On some cars, the light simply goes on. On others, it may flash red to indicate an immediate, potentially damaging situation or simply illuminate for non-emergency problems. Still others will display yellow for non-emergency, emissions-related glitches and red for stop-worthy situations.

There are two w
ays to turn off the check engine light.

  1. A repair technician can do so once repairs have been made.
  2. The OBD II can automatically turn it off when it fails to detect the problem after several diagnostic cycles.

Here’s what Ben Moreno, service manager at
Southwest Auto in Dallas advises: “If your check engine light comes on and you have no symptoms — the car’s running fine, your temperatures are normal, it’s not hard to start — then schedule to have it looked at.

“If you do have a symptom — it’s hard to start, slow to accelerate, there’s black smoke — let’s get it in.”

Bright light, big bill
About now, you’re probably wondering how far my check engine light might put you in the red, right?

Well, there’s good news and bad news.

First, the good news. My OBD II system is so sensitive that in many cases the problem is a simple human error that can be remedied for free.

“Eighty percent of the time, it’s nothing more than people forgetting to tighten the gas cap,” according to Gary Martin, owner of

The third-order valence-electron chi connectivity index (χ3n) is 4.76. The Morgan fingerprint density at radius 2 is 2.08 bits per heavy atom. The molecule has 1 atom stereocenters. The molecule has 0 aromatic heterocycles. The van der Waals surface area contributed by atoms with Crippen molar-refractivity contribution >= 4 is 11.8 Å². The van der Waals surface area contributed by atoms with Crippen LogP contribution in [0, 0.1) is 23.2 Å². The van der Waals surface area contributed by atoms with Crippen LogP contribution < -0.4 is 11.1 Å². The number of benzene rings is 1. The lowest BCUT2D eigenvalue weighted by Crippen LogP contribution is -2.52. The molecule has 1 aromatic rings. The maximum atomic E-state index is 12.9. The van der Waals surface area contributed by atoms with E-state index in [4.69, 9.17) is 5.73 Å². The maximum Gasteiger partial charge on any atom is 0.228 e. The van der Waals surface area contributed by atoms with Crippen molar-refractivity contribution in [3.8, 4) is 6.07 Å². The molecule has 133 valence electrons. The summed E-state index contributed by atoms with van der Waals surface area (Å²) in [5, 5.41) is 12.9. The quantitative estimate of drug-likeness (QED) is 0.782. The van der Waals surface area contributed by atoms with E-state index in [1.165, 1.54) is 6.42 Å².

Martin Motorsports Inc. in Alexandria, Va.

“Or people forget to put their dipstick in tight. The car doesn’t run that well because it loses vacuum, it starts to idle funny, the computer senses it and boom — a code.”

A tank of bad gas also can trip a code. So can filling my tank while the engine is running, never a good idea anyway.

Although some dealers and repair shops charge upwards of $75 to hook me up to their diagnostic reader, others will read my OBD II and clear the fault (i.e., turn off the check engine light) at no cost. Just call and ask.

And, all things considered, it’s generally cost-effective to repair a minor problem before it becomes a major one.

Now the bad news.

If my trouble code is not due to driver error, Moreno and Martin say that nine times out of 10 it will be traced to an emissions problem, typically either a perforated vacuum hose (repair cost: $100 to $200) or failed O2 sensors ($200 to $600 to replace the pair). Replacing airflow sensors will run in the neighborhood of $400 to $900 depending on the make. A new catalytic converter can run anywhere from $400 to $1,500.